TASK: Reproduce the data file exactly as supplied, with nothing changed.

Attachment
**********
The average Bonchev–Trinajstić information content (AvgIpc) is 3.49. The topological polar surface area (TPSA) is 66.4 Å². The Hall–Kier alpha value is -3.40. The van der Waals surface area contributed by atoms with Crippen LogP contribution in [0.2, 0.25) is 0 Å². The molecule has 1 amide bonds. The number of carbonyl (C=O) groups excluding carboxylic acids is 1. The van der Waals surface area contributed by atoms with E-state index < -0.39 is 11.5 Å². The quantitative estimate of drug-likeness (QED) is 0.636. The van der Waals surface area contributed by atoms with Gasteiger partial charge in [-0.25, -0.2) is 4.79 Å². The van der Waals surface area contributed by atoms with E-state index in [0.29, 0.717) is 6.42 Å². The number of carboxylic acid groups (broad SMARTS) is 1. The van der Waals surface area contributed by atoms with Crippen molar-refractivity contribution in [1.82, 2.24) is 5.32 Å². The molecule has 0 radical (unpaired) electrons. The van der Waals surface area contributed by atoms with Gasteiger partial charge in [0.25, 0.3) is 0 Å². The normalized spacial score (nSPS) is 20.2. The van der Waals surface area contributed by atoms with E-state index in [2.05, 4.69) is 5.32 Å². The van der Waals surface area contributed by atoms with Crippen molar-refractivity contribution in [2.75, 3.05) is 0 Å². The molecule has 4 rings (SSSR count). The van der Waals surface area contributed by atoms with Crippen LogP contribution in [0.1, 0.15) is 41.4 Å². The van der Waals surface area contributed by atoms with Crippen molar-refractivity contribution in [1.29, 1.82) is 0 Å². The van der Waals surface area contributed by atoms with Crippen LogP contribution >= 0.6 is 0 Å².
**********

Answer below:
The average Bonchev–Trinajstić information content (AvgIpc) is 3.49. The topological polar surface area (TPSA) is 66.4 Å². The Hall–Kier alpha value is -3.40. The van der Waals surface area contributed by atoms with Crippen LogP contribution in [0.2, 0.25) is 0 Å². The molecule has 1 amide bonds. The number of carbonyl (C=O) groups excluding carboxylic acids is 1. The van der Waals surface area contributed by atoms with E-state index < -0.39 is 11.5 Å². The quantitative estimate of drug-likeness (QED) is 0.636. The van der Waals surface area contributed by atoms with Gasteiger partial charge in [-0.25, -0.2) is 4.79 Å². The van der Waals surface area contributed by atoms with E-state index in [0.29, 0.717) is 6.42 Å². The number of carboxylic acid groups (broad SMARTS) is 1. The van der Waals surface area contributed by atoms with Crippen molar-refractivity contribution in [1.82, 2.24) is 5.32 Å². The molecule has 0 radical (unpaired) electrons. The van der Waals surface area contributed by atoms with Gasteiger partial charge in [0.25, 0.3) is 0 Å². The normalized spacial score (nSPS) is 20.2. The van der Waals surface area contributed by atoms with E-state index in [2.05, 4.69) is 5.32 Å². The van der Waals surface area contributed by atoms with Crippen molar-refractivity contribution in [2.75, 3.05) is 0 Å². The molecule has 4 rings (SSSR count). The van der Waals surface area contributed by atoms with Crippen LogP contribution in [0.1, 0.15) is 41.4 Å². The van der Waals surface area contributed by atoms with Crippen molar-refractivity contribution in [1.29, 1.82) is 0 Å². The van der Waals surface area contributed by atoms with Crippen LogP contribution >= 0.6 is 0 Å².